IGNITE Change: Improving Care via Interprofessional Clinical Learning Environments

By  |  September 27, 2018 | 

This article originally appeared on the Josiah Macy Jr. Foundation website.

While I was waiting in the pre-op area for a medical procedure, the anesthesiologist entered the room and introduced himself to me.  After asking me about my surgical and anesthesiology history, he asked about my allergies. I reported my allergy to a blue food dye.  He responded by checking my wristband to confirm it was listed and proceeded to enter my response into the computer he was charting on. Ten minutes later, a surgical nurse came to ask me a series of questions and started with my allergies. I responded the same way and held up my band. It may sound trivial and perhaps this was just routine protocol to verify, but it did leave me wondering… Did my nurse not speak to my anesthesiologist? What else did they not talk about routinely that they should?

While I was most certainly paying closer attention to these interactions than most, the truth is that all patients expect that their doctors and nurses and other team members are on the same page about their care. They have good reason to demand this.  Better interprofessional collaboration is associated with a myriad of positive health outcomes including reduced mortality, reduced length of stay and readmission rates, and higher patient experience ratings.  Unfortunately, as I learned firsthand, this is not always the case. I am not alone. Data from Press Ganey patient experience surveys suggest that improving teamwork in hospitals is a key driver to improve patient satisfaction.

Why is it so hard to achieve interprofessional care? Unfortunately, there are many barriers to achieving this vision, including the disparate training and practice silos between physicians and other allied health professionals, disparate rules and regulations that apply to different professional roles, as well as institutional policies and routine procedures governing workflow that may prevent team-based care. To make matters worse, all of these barriers to interprofessional team-based care are even more acutely evident in academic teaching hospitals where clinical learning is happening alongside delivery of patient care. This makes achieving the vision of the interprofessional clinical learning environment put forth by the Josiah Macy Jr. Foundation and the Accreditation Council of Graduate Medical Education (ACGME), which articulates the need to deliver patient-centered care in a team-based fashion where everyone is learning and teaching together, a challenge.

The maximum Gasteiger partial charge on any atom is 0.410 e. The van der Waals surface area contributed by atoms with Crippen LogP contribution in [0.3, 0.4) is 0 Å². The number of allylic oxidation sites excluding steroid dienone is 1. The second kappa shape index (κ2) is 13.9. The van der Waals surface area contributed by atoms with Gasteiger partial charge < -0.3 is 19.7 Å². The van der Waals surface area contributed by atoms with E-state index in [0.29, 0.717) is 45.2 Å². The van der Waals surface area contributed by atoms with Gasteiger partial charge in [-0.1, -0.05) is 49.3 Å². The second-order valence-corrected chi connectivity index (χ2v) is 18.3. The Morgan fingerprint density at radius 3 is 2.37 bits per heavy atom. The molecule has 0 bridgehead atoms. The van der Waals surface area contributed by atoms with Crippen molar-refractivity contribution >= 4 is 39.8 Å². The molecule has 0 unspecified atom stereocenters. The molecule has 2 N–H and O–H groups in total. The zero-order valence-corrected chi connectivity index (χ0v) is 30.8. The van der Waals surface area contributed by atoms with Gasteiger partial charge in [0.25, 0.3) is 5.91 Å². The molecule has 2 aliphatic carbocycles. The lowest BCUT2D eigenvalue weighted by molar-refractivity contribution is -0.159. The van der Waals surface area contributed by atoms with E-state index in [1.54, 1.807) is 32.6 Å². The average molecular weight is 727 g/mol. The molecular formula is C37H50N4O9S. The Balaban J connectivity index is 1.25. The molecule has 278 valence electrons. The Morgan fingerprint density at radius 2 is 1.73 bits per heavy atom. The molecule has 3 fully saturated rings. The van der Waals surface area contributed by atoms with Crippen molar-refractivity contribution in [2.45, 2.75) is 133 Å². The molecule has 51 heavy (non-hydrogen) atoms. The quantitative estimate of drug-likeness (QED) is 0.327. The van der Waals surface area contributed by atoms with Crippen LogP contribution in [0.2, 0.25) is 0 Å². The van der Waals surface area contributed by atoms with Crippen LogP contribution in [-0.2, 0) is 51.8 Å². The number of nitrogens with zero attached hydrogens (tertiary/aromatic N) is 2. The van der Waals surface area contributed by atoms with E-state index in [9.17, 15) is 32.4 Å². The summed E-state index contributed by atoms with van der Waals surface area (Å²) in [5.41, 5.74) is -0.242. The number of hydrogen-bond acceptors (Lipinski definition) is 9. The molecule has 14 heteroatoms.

How can we fix this?  At the University of Chicago, with the support of leaders from Nursing, Operational Excellence, and Graduate Medical Education, and additional support from the ACGME Pursuing Excellence Initiative, I am leading the implementation and evaluation of IGNITE (Improving GME Nursing Interprofessional Team-Based Experiences) as my Macy Faculty Scholars project. The premise is simple: there are positive exemplars of both residents and nurses who are exceptional at interprofessional care. What can we learn when we bring them together in interprofessional teams to redesign care? To improve their chances at implementing a successful and sustainable change, we will empower them with training in high reliability team performance principles and improvement science, and arm them with performance data to enable the creation of interprofessional clinical learning environments.

Lastly, to incorporate the patient voice, we plan to partner with patient experience representatives to ensure a patient-centered vision. Early IGNITE efforts have shown improved resident and nurse satisfaction, resident learning of team roles, and patient experience with their medical team. In addition to scaling up this vision to more clinical areas, I hope to deepen understanding of the impact of creating an interprofessional clinical learning environment using ethnographic data from direct observations of clinical teams with the assistance of colleagues from Sociology.

While we are studying and improving teamwork, it is only fitting that I have a big team to thank for supporting the implementation of this project. “When the right people connect, they create a spark that ignites a flame.” -GB/Board of Wisdom

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About the Author: Vineet Arora

Vineet Arora, MD, MAPP, MHM is Associate Chief Medical Officer, Clinical Learning Environment at University of Chicago Medicine and Assistant Dean for Scholarship and Discovery at the University of Chicago Pritzker School of Medicine. Dr. Arora’s scholarly work has focused on resident duty hours, patient handoffs, sleep, and quality and safety of hospital care. She is the recipient of the SHM Excellence in Hospital Medicine Research Award in 2007. Her work has appeared in numerous journals, including JAMA and the Annals of Internal Medicine, and has received coverage from the New York Times, CNN, and US News & World Report. She was selected as ACP Hospitalist Magazine’s Top Hospitalist in 2009 and by HealthLeaders Magazine as one of 20 who make healthcare better in 2011. She has testified to the Institute of Medicine on resident duty hours and to Congress about increasing medical student debt and the primary care crisis. As an academic hospitalist, she supervises medical residents and students caring for hospitalized patients. Dr. Arora is an avid social media user, and serves as Deputy Social Media Editor to the Journal of Hospital Medicine, helping to maintain its Twitter feed and Facebook presence. She blogs about her experiences at http://www.FutureDocsblog.com and actively tweets at @futuredocs.

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